Archive for La Galerie des Monstres

The Sunday Intertitle: L’Herbier Goes Bananas

Posted in FILM with tags , , , , , , , , , , on May 22, 2011 by dcairns

Thanks to La Faustin for recommending ELDORADO, a truly scrummy self-described melodrama from Marcel L’Herbier. The title refers to a house of dance/pleasure, where the glamorous Eve Francis is star attraction. Francis made several films in the twenties, a few in the thirties, and then retired from the screen for decades until cast by Patrice Chereau in 1975 in THE FLESH OF THE ORCHID, his twisted James Hadley Chase adaptation (kind of a sequel to NO ORCHIDS FOR MISS BLANDISH).

As so often with L’Herbier, decoration wins out over sense, and BECOMES sense. I couldn’t quite figure out why this brothel/tavern employed a clown, for instance. Doesn’t seem the best way to get the customers in the right mood. But there he is, looking very splendid, so how could I object? This makes the second L’Herbier production I’ve featured to include a scary kabuki clown.

Director of last week’s romp, LA GALERIE DE MONSTRES, Jacque Catelain, plays the young hero in this picture, and as La Faustin pointed out, costumes are by Alberto Cavalcanti, a man whose talents seem without limit — a child genius who studied law at 15, he switched to architecture, then interior design — I’d previously been wowed by his elaborate and fanciful sets for L’Herbier’s L’INHUMAINE (English translation THE INHUMAN WOMAN is unfortunately hampered by a clunky rhyme). Becoming a director he made a stupendous city symphony, RIEN QUE LES HEURES ~

~ and several more shorts, before LA CAPITAINE FRACASSE, a striking period feature film with a young Charles Boyer as villain. In England he designed the innovative sound montage for seminal postal documentary THE NIGHT MAIL ~

~and became a leading light at Ealing where he helmed the ventriloquist section of DEAD OF NIGHT, the staggering WENT THE DAY WELL? about an invasion of German fifth columnists in a sleepy English village, before returning to Brazil and helping launch the country’s film industry.

Also, he talked like the big cat in CREATURE COMFORTS ~

In ELDORADO, Cavalcanti’s stylings aren’t always flattering to Francis, but they’re beautiful creations in their own right. Likewise, her kiss-curls border on the grotesque, but help us take us into L’Herbier’s loopy hispanic daydream.

The film combines striking interiors — Catelain helped design the guest-house his character stays in — with impressive location photography (the Alhambra reflected in a pool, shot upside-down so the reflection becomes the building itself). As Catelain, an aspiring painter, stares at the ornate buildings, a foggy distortion warps the columns and arches, showing how he sees them with his painter’s eye. At the end of shots, patterned veils or stenciled cut-outs descend over the image…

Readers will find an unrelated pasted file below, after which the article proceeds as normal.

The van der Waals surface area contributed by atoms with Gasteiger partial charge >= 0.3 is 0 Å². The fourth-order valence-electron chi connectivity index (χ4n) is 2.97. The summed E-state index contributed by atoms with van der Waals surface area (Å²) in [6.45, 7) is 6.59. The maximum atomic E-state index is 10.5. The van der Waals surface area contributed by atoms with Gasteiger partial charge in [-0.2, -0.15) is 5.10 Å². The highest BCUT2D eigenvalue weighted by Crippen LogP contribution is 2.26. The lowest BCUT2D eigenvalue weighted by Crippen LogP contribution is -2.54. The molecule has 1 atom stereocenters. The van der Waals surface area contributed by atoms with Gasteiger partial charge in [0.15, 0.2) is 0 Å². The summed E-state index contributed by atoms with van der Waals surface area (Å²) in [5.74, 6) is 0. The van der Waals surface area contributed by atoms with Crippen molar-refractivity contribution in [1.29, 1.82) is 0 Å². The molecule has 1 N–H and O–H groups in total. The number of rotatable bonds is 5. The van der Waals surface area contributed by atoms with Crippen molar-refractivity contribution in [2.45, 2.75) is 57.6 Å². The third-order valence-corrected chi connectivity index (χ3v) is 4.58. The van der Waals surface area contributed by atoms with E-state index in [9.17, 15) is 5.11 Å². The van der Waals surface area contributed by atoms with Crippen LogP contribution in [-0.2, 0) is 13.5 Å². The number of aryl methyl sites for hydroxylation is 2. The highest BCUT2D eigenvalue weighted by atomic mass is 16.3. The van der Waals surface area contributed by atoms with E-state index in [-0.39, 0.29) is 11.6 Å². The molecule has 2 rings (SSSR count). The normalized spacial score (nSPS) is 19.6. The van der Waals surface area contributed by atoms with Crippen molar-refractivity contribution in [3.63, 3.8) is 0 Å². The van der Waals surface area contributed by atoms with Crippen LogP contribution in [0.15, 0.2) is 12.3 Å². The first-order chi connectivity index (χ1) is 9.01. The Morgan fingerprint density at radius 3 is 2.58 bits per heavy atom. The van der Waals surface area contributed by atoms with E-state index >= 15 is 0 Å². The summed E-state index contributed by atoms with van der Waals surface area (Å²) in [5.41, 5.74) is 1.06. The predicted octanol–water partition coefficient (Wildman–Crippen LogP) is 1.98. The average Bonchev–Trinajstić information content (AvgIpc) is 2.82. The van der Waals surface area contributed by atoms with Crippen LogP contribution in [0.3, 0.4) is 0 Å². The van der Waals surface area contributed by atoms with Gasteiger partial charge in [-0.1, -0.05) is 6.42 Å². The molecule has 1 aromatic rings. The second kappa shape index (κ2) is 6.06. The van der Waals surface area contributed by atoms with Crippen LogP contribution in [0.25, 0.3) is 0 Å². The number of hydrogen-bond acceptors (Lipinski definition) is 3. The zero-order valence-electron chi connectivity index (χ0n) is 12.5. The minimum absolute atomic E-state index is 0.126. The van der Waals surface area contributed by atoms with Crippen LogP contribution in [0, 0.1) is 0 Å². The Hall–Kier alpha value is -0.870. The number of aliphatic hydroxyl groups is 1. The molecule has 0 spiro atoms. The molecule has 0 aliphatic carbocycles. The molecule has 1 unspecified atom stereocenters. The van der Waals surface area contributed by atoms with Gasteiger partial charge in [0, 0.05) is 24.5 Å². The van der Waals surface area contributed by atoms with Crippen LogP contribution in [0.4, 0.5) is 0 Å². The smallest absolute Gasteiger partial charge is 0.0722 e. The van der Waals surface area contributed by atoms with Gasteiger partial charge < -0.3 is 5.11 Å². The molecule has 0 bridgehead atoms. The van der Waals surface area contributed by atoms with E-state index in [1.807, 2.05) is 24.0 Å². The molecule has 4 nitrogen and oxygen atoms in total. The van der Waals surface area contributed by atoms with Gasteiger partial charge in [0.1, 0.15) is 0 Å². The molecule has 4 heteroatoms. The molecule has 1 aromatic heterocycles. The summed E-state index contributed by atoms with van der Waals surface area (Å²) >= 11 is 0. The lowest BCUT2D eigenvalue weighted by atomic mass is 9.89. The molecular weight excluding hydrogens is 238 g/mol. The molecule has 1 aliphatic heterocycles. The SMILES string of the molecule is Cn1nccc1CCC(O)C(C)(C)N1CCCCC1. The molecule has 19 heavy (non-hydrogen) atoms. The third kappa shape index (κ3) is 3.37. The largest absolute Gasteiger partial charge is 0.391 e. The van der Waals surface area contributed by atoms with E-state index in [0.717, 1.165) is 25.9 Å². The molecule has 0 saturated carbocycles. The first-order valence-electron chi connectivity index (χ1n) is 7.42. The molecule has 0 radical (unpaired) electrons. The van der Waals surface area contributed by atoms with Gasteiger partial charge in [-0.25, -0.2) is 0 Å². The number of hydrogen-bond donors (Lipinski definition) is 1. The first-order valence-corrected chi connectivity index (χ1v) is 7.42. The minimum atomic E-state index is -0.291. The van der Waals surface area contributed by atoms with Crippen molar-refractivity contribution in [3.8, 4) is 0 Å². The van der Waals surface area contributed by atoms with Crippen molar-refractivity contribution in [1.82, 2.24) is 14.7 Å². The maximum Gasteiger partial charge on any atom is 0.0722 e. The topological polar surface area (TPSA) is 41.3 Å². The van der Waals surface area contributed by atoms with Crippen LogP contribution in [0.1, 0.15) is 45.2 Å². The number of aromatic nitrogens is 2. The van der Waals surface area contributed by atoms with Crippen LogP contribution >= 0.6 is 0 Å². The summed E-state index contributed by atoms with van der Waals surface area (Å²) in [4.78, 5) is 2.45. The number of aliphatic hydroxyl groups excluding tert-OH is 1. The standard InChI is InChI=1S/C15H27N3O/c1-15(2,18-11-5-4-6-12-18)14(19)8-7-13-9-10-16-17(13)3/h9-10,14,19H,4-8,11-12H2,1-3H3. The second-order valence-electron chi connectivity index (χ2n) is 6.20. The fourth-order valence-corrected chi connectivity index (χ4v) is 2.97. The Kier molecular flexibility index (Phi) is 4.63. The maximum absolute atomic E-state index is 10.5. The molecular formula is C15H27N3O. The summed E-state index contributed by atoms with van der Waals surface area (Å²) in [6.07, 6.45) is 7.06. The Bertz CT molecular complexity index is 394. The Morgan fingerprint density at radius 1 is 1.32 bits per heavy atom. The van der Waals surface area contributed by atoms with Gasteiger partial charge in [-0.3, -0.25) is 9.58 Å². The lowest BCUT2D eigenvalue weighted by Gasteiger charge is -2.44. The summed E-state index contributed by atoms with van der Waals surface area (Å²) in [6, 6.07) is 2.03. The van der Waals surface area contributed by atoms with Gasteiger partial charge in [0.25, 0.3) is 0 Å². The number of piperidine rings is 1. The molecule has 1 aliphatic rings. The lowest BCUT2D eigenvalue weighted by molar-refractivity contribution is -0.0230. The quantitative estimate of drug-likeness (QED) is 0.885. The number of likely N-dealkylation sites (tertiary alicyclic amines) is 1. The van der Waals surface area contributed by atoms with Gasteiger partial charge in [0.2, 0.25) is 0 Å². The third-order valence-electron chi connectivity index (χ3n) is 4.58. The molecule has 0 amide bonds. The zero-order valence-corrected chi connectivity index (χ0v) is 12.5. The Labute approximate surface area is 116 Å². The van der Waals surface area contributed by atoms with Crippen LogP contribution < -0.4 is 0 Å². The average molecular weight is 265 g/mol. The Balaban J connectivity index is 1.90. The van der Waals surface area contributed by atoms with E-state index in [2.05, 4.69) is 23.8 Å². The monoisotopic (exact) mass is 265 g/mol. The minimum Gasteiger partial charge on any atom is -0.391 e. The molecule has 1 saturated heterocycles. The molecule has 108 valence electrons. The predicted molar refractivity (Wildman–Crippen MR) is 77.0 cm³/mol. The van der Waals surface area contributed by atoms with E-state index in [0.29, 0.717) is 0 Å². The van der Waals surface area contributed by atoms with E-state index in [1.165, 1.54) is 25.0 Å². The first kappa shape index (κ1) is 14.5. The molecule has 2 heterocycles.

As a sign of the film’s weird stylistic unity (despite having two cameramen, multiple designers, location and studio shooting), check out how Catelain’s jumble of tourist postcards echos the constructivist/futurist mash–up of the top intertitle ~

The Sunday Intertitle: The Greatest Shoe on Earth

Posted in FILM with tags , , , , , , , on May 15, 2011 by dcairns

My Russian is rudimentary — confined to a series of crude coughs and hand gestures — but I think what this is saying is “Roll Up! Roll Up! See the enormous footwear!”

As Randy Quaid so justly says in Alex Winter’s FREAKED, “Now that’s a big shoe.”

This may even be my favourite outsized boot since the flaming Elvis pump that floats downstream in Philip Ridley’s preposterous THE PASSION OF DARKLY NOON. The magnificently insane thing in that movie is not the vision of the Viking funeral boot, but the lost circus entertainers who turn up an hour later to explain its presence, as if anything in that film would benefit from explanation. I mean, if you’ve got Brendan Fraser running about in a barbed wire bra, you really should have the courage to embrace the numinous. Because, you see, whether you like it or not, you have already done so.

Our b&w boot, meanwhile, derives from LA GALERIE DES MONSTRES, a circus revenge story rather in the Tod Browning vein, but directed by Jaque Catelain (don’t know who he is) and produced by Marcel L’Herbier (very much know who he is — L’INHUMAINE, THE MYSTERY OF THE YELLOW CHAMBER, LA NUIT FANTASTIQUE). The Russian intertitles in no way spoil the fun, since the plot is biblically simple and the roar of a ravenous lion needs no translation. And, as in my all-time favourite film (a circus revenge story) HE WHO GETS SLAPPED, where there’s a roaring lion, a sad/sinister clown cannot be far behind. This one’s a doozy ~

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